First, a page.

- Hong Chen, PhD, and her team have designed and tested a low-cost 3D-printed transcranial focused ultrasound transducer for preclinical research.
- The transducer can be connected to a stereotactic head frame and used at three frequencies.
- Laboratories can print their own device for approximately $80 in materials.
Hong Chen PhD, and her research team at Washington University in St. Louis have designed and tested a new 3D-printed transcranial focused ultrasound transducer for preclinical research. Their “Do It Yourself” instructions have been published in the journal IEEE Transactions on Biomedical Engineering. With 3D printing becoming more widely available, the miniature system promises to provide worldwide access to the technology for about $80 in materials.
“Researchers and clinicians use focused ultrasound and microbubbles to open the blood-brain barrier (BBB) for many uses,” said Dr. Chen. “But in preclinical research, the existing focused ultrasound devices are costly. Our idea is to provide researchers around the world access to the technology so that more work can be done to determine the most effective methods of using focused ultrasound to deliver drugs, disrupt the BBB, enhance immunotherapy, and more.”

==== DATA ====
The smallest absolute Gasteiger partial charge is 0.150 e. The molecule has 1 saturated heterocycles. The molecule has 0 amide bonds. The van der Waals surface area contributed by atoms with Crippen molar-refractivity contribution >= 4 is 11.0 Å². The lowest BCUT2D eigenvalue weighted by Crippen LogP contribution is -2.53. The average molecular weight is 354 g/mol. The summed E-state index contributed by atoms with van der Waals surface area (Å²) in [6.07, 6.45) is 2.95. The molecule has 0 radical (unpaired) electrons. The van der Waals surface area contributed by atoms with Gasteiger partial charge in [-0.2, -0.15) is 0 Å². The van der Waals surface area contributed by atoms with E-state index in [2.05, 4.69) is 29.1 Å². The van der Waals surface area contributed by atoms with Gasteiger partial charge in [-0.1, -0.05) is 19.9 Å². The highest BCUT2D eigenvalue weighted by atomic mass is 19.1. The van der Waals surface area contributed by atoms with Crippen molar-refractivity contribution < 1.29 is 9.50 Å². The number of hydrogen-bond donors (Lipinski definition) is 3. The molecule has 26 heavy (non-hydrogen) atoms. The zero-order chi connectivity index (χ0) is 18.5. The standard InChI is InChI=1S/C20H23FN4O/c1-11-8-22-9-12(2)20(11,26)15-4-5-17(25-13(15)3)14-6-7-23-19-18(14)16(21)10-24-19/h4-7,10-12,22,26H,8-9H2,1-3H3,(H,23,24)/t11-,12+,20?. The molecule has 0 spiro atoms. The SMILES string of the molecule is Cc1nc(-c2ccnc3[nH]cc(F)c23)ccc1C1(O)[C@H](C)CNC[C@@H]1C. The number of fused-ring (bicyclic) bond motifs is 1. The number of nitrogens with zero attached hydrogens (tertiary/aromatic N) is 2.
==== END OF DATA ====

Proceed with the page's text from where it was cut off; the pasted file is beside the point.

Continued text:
After it is 3D printed, the focused ultrasound transducer can be connected to a commercially available stereotactic head frame for preclinical studies and used at three different frequencies (1.5, 3.0, and 6.0 MHz).
See the Washington University in St. Louis Announcement >
See the Article in IEEE Transactions on Biomedical Engineering >